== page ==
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Motorists cannot trust Labour and it shows

Motorists cannot trust Labour and it shows

Responding to the leader of the UK opposition claiming he is on the side of motorists, Natasha Asghar MS, Shadow Transport Minister, said:

“Keir Starmer claims he is on the side of motorists, yet you only need to look at the record of Labour in Wales to see what Labour really think of motorists.

“With Labour’s ban on road building, 20mph speed limit, scrapping of the M4 relief road and road charges on the horizon their war on motorists punishes commuters.

“While Labour introduce restrictive policies on motorists, the Welsh Conservatives will always look out for the best interests of motorists simply going about their daily lives.”

Motorists furious at the Welsh Government’s road tolls and congestion charge plans

Plans for the Aberdare Bypass scrapped by Welsh Labour Government

Plans for the Upper Rhondda Fach Relief Road scrapped by Labour

Inspector’s report

  1. 10.15  NSA 20.2 concerns the safeguarding of a route to extend the recently-constructed Porth Relief Road through the Upper Rhondda Fach as far as Maerdy. This would be a major scheme and the March 2007 Report to the Council’s Cabinet estimated the cost at £105m. The cost may have risen since then. There is no evidence as to how this might be funded and the Council acknowledges in Document EB14 that there is no certainty that work would commence within the LDP period. However the route shown on the Proposals Map would mostly follow the line of a disused railway and TAN 18 (paragraph 8.23) allows for the safeguarding of such railway routes for transport purposes beyond the LDP period. The inclusion of the scheme in the LDP is justified on that basis.
  2. 10.16  NSA 20.3 however concerns the extension of the above road beyond Maerdy. Appendix 1(d) indicates that the road would extend as far as the A4061 Rhigos Road but acknowledges that the proposal has not been developed sufficiently to enable the identification of an approved route to be safeguarded. No route is shown on the Proposals Map and the route could not follow a disused railway as there is none in this location. As the implementation would logically depend on the prior implementation of the above NSA 20.2 scheme, NSA 20.3 would not be constructed within the LDP period. Moreover the March 2007 Report to the Council’s Cabinet estimated the cost then at £45m and there is no indication as to how it might be funded. With no identified route and no realistic prospect of commencement within the LDP period, the inclusion of the scheme in the LDP would serve no purpose. It would risk blight over a wide area, would mislead local residents and those considering investment in the area, and would contravene national policy in TAN 18. IC07 would accordingly delete the scheme.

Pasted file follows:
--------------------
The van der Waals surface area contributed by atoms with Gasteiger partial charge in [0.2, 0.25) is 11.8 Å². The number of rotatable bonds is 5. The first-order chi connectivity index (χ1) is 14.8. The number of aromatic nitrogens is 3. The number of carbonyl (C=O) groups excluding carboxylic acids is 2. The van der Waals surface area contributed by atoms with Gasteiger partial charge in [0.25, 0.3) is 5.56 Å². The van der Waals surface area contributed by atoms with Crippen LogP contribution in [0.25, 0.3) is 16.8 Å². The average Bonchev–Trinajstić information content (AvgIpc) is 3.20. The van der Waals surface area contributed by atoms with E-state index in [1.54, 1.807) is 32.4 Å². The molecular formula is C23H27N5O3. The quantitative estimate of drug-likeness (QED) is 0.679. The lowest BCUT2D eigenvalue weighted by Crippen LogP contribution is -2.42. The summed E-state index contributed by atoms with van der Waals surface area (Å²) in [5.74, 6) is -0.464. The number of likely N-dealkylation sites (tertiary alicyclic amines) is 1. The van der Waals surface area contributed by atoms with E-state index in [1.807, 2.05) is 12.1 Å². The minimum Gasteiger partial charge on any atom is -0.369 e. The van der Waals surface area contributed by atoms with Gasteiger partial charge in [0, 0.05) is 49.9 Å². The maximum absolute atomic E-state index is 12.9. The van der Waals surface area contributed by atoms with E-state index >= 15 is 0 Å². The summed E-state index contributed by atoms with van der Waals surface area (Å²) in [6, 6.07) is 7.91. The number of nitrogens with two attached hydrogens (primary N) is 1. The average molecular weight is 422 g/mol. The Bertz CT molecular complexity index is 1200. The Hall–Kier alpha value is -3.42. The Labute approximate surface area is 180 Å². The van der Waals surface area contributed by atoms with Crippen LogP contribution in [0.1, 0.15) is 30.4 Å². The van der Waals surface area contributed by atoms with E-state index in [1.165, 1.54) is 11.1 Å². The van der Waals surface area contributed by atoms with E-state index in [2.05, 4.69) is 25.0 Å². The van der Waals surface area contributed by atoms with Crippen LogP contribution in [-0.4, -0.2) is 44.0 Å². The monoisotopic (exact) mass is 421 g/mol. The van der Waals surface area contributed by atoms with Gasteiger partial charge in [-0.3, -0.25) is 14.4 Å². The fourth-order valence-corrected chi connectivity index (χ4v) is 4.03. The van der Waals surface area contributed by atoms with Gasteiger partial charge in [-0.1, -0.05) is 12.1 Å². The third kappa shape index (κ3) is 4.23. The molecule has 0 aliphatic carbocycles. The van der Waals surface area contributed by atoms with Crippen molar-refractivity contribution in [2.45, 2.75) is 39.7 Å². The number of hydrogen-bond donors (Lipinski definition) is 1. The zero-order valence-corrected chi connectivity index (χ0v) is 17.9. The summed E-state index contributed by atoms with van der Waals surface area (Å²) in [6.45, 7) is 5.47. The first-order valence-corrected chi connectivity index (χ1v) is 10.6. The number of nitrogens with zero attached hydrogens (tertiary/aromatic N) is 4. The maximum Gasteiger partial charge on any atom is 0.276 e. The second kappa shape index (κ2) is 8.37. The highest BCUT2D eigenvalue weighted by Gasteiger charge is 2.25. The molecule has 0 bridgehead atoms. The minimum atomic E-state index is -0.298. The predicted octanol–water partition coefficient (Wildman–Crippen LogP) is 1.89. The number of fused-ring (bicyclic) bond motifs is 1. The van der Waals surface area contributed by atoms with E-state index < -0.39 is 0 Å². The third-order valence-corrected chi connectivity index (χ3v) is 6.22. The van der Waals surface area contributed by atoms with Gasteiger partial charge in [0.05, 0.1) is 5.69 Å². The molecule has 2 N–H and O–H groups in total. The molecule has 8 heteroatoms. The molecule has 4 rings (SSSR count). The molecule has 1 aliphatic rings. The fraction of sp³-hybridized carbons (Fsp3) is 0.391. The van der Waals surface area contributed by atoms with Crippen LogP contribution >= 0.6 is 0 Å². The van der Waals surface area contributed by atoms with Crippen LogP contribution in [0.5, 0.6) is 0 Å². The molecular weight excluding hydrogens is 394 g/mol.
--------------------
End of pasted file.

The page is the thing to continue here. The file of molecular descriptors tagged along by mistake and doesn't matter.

Inspector’s report

  1. 10.17  IC07 Delete NSA 20.3 Upper Rhondda Fach Relief Road Extension (Beyond Maerdy) and the associated text at Appendix 1(d).
  2. 10.18  SSA 18.1 and the associated text at Appendix 1(d) refer to the safeguarding of land for upgrading to dual carriageway with junction improvements along about 10km of the A4119 between Ynysmaerdy and Williamstown, as shown on the Proposals Map. The cost for the full scheme was estimated in the March 2007 Report to Cabinet at £35m. It may since have risen. Appendix 1(d) describes the scheme as dependent on the scale of development in the area with developers to be required to assist with the cost. However, the EB81 Strategic Transport Infrastructure Needs Studies only supported the need for one junction improvement (at the A4119/A4073 roundabout) to provide for development proposed in the LDP, and did not support the full scale dualling of the route. Whilst other local improvements may prove necessary as the result of detailed Transport Assessment, the prospects of justifying sufficient developer contributions to fund the full dualling scheme are therefore remote. No other funding source has been identified.
  3. 10.19  The Council’s only justification for the full scheme rests on a possibility that traffic growth may lead to a chance of the scheme being included in a future SEWTA RTP programme. Whilst the Council points out that this would be an on-line widening scheme which would not pass immediately adjacent to any development sites, there remains the possibility of blight to nearby residential and other properties as a wider, faster road would have a greater environmental impact.

Inspector’s report

  1. NSA 20.1 and NSA 20.4 concerns safeguarding for two schemes for cross valley links at Mountain Ash to bring environmental relief to other routes. (The council only built one Scheme) These are relatively modest proposals and the schemes would be located in the Heads of the Valleys area
  2. Rhondda Cynon Taf Local Development Plan up to 2021 – Inspector’s Report 2011 where the Council refers to the possibility of funding from grants, the Council’s own resources and developer contributions. The inclusion of the schemes is justified
  3. Mountain Ash is a bottleneck for commuters, yet the cross-valley scheme is said to be complete.

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Team @ AberdareOnline

Team @ AberdareOnline

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